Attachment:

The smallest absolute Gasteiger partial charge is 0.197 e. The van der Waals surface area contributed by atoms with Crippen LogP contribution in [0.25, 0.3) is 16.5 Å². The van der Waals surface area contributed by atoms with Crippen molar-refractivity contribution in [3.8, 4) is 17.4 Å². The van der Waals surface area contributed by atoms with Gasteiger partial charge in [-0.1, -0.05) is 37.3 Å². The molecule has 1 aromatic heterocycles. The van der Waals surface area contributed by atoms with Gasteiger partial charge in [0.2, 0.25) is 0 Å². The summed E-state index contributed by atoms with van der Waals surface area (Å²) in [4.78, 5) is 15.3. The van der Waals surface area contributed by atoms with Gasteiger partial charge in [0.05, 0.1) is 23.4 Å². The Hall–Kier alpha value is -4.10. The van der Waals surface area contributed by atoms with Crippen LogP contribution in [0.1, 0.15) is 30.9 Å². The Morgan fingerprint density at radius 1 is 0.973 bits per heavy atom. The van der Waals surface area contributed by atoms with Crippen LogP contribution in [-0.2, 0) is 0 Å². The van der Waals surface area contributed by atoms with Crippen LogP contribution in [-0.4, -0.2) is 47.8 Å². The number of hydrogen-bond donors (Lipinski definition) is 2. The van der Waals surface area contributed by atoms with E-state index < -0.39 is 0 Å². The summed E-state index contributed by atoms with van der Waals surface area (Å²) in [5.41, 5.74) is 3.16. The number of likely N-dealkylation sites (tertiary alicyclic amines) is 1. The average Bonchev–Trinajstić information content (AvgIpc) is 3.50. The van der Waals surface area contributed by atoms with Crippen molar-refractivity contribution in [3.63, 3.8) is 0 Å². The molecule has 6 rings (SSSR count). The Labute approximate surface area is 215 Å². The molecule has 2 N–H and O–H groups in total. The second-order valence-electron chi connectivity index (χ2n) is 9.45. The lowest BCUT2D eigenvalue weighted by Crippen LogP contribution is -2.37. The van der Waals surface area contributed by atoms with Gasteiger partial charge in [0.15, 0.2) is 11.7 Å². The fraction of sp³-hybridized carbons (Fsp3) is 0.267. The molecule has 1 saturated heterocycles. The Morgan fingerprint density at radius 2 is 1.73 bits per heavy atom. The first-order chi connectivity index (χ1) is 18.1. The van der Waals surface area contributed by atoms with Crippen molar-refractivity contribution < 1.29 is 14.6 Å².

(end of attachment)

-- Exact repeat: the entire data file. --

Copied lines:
The smallest absolute Gasteiger partial charge is 0.197 e. The van der Waals surface area contributed by atoms with Crippen LogP contribution in [0.25, 0.3) is 16.5 Å². The van der Waals surface area contributed by atoms with Crippen molar-refractivity contribution in [3.8, 4) is 17.4 Å². The van der Waals surface area contributed by atoms with Gasteiger partial charge in [-0.1, -0.05) is 37.3 Å². The molecule has 1 aromatic heterocycles. The van der Waals surface area contributed by atoms with Gasteiger partial charge in [0.2, 0.25) is 0 Å². The summed E-state index contributed by atoms with van der Waals surface area (Å²) in [4.78, 5) is 15.3. The van der Waals surface area contributed by atoms with Gasteiger partial charge in [0.05, 0.1) is 23.4 Å². The Hall–Kier alpha value is -4.10. The van der Waals surface area contributed by atoms with Crippen LogP contribution in [0.1, 0.15) is 30.9 Å². The Morgan fingerprint density at radius 1 is 0.973 bits per heavy atom. The van der Waals surface area contributed by atoms with Crippen LogP contribution in [-0.2, 0) is 0 Å². The van der Waals surface area contributed by atoms with Crippen LogP contribution in [-0.4, -0.2) is 47.8 Å². The number of hydrogen-bond donors (Lipinski definition) is 2. The van der Waals surface area contributed by atoms with E-state index < -0.39 is 0 Å². The summed E-state index contributed by atoms with van der Waals surface area (Å²) in [5.41, 5.74) is 3.16. The number of likely N-dealkylation sites (tertiary alicyclic amines) is 1. The average Bonchev–Trinajstić information content (AvgIpc) is 3.50. The van der Waals surface area contributed by atoms with Crippen molar-refractivity contribution in [3.63, 3.8) is 0 Å². The molecule has 6 rings (SSSR count). The Labute approximate surface area is 215 Å². The molecule has 2 N–H and O–H groups in total. The second-order valence-electron chi connectivity index (χ2n) is 9.45. The lowest BCUT2D eigenvalue weighted by Crippen LogP contribution is -2.37. The van der Waals surface area contributed by atoms with Gasteiger partial charge in [0.15, 0.2) is 11.7 Å². The fraction of sp³-hybridized carbons (Fsp3) is 0.267. The molecule has 1 saturated heterocycles. The Morgan fingerprint density at radius 2 is 1.73 bits per heavy atom. The first-order chi connectivity index (χ1) is 18.1. The van der Waals surface area contributed by atoms with Crippen molar-refractivity contribution < 1.29 is 14.6 Å².